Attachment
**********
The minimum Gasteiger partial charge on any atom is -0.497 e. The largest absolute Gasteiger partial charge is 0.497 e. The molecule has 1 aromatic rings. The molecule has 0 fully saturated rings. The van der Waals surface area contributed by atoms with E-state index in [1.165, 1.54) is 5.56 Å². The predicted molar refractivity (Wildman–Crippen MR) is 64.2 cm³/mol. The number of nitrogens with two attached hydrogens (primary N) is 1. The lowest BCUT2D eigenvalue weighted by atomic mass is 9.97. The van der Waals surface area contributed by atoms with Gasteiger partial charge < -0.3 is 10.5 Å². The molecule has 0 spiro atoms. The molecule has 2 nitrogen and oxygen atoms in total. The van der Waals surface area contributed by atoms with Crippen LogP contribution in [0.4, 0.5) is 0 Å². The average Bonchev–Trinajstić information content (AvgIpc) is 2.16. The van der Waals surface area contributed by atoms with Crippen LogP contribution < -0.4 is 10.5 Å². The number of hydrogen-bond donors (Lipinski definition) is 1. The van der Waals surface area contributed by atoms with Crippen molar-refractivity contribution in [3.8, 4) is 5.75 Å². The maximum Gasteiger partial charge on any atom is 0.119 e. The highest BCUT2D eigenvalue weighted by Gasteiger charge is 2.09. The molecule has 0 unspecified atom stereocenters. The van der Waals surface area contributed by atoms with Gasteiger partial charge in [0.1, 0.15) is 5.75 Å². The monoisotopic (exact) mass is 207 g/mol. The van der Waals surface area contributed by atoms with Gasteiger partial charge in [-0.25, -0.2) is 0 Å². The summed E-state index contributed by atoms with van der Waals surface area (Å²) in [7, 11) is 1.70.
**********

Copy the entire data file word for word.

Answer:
The minimum Gasteiger partial charge on any atom is -0.497 e. The largest absolute Gasteiger partial charge is 0.497 e. The molecule has 1 aromatic rings. The molecule has 0 fully saturated rings. The van der Waals surface area contributed by atoms with E-state index in [1.165, 1.54) is 5.56 Å². The predicted molar refractivity (Wildman–Crippen MR) is 64.2 cm³/mol. The number of nitrogens with two attached hydrogens (primary N) is 1. The lowest BCUT2D eigenvalue weighted by atomic mass is 9.97. The van der Waals surface area contributed by atoms with Gasteiger partial charge < -0.3 is 10.5 Å². The molecule has 0 spiro atoms. The molecule has 2 nitrogen and oxygen atoms in total. The van der Waals surface area contributed by atoms with Crippen LogP contribution in [0.4, 0.5) is 0 Å². The average Bonchev–Trinajstić information content (AvgIpc) is 2.16. The van der Waals surface area contributed by atoms with Crippen LogP contribution < -0.4 is 10.5 Å². The number of hydrogen-bond donors (Lipinski definition) is 1. The van der Waals surface area contributed by atoms with Crippen molar-refractivity contribution in [3.8, 4) is 5.75 Å². The maximum Gasteiger partial charge on any atom is 0.119 e. The highest BCUT2D eigenvalue weighted by Gasteiger charge is 2.09. The molecule has 0 unspecified atom stereocenters. The van der Waals surface area contributed by atoms with Gasteiger partial charge in [0.1, 0.15) is 5.75 Å². The monoisotopic (exact) mass is 207 g/mol. The van der Waals surface area contributed by atoms with Gasteiger partial charge in [-0.25, -0.2) is 0 Å². The summed E-state index contributed by atoms with van der Waals surface area (Å²) in [7, 11) is 1.70.